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Geothermal

Background - 16 March, 2006

Geo (Earth) thermal (heat) energy means harnessing heat from inside the Earth. Our planet's core is incredibly hot - 5,500° Celsius (9,932° F) by recent estimates - so it's no surprise that even the top three metres of Earth's surface stay a nearly constant 10-16° Celsius (50-60° F) year round. Plus, thanks to various geological processes, at some places much higher temperatures can be found in some places.

Putting that heat to work

Where geothermal hot water reservoirs are near the surface their hot water can be piped directly to where the heat is needed. This is one way geothermal is used for hot water, to heat homes, to warm greenhouses and even to melt snow on roads.  

Geothermal energy plant near Reykjavik. Iceland has abundant amounts of free geothermal energy.

Even where there isn't an easily accessible geothermal reserve, a ground heat pump can bring warmth to the surface and into buildings. This works nearly anywhere,and because the temperature underground stays nearly constant year round the same system that helps heat a building in the winter can help cool it in the summer.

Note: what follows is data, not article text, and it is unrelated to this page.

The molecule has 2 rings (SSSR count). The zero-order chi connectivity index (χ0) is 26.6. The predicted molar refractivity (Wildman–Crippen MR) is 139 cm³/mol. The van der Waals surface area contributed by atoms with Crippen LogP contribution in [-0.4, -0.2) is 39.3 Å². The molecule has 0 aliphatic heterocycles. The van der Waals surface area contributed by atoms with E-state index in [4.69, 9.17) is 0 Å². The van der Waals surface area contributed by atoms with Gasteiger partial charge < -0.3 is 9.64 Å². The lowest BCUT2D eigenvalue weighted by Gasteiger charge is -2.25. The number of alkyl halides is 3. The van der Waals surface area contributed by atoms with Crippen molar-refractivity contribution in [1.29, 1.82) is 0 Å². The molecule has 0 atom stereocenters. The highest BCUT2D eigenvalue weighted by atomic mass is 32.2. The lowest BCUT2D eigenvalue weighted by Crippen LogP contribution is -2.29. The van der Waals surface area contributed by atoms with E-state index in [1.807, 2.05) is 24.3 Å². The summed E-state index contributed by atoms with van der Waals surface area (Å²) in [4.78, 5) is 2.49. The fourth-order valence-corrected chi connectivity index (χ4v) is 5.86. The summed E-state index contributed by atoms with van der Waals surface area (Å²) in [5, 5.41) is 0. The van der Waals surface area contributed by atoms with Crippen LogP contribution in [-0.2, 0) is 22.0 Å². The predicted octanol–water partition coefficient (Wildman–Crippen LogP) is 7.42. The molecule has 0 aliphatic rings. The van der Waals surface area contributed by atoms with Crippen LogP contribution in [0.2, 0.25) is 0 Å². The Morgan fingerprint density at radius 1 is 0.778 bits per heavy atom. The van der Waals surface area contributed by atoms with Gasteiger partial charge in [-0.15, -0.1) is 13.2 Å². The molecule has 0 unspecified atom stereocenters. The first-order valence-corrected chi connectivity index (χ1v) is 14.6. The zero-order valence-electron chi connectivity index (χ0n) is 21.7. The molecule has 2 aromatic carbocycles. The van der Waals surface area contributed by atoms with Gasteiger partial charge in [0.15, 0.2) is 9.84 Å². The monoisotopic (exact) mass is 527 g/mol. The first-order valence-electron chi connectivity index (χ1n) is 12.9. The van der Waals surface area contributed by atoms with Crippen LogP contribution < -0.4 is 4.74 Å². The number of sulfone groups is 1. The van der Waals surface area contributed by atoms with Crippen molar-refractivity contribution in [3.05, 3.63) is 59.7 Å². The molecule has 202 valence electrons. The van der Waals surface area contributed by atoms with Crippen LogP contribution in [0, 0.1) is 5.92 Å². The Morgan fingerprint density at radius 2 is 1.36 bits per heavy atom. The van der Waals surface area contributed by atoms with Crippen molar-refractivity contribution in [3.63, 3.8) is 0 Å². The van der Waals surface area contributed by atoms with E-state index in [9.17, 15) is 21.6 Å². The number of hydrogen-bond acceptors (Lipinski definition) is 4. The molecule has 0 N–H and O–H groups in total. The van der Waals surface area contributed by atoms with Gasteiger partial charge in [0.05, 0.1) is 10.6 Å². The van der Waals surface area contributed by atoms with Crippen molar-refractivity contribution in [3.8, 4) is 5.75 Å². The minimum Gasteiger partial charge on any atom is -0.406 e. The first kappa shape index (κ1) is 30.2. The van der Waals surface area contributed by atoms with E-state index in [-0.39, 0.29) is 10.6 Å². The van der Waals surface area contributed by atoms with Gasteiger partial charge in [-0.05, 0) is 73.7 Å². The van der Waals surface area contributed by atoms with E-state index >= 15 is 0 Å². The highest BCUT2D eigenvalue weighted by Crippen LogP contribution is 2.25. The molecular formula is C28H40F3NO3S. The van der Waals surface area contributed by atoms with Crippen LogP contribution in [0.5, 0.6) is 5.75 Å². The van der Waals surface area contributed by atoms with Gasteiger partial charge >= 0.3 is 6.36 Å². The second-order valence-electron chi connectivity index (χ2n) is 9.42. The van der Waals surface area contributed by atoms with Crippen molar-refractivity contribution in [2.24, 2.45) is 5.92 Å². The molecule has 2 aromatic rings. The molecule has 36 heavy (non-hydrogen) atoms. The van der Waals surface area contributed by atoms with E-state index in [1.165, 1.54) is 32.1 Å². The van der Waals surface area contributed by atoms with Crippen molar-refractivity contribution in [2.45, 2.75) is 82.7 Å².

Electricity generation

Geothermal power plants use wells up to 1.5 km (1 mile) or more deep sometimes to tap into boiling hot geothermal reserves. Some of these power plants use the steam from these reserves to directly turn turbines. Others pump high-pressure hot water into low-pressure tanks. This causes "flashed steam", which is used to turn a turbine generator. A newer kind of plant uses the hot water from the ground to heat another liquid, like isobutene, which boils at a lower temperature than water. When this liquid vaporizes and expands it turns the turbine generator.

Advantages of geothermal power

Geothermal power generation causes virtually no pollution or greenhouse gas emissions. It's also quiet, and extremely reliable. Geothermal power plants produce electricity about 90 percent of the time, compared to 65-75 percent for fossil fuel power plants.   

Unfortunately, even in many countries with abundant geothermal reserves, this proven renewable energy source is being massively under utilised.

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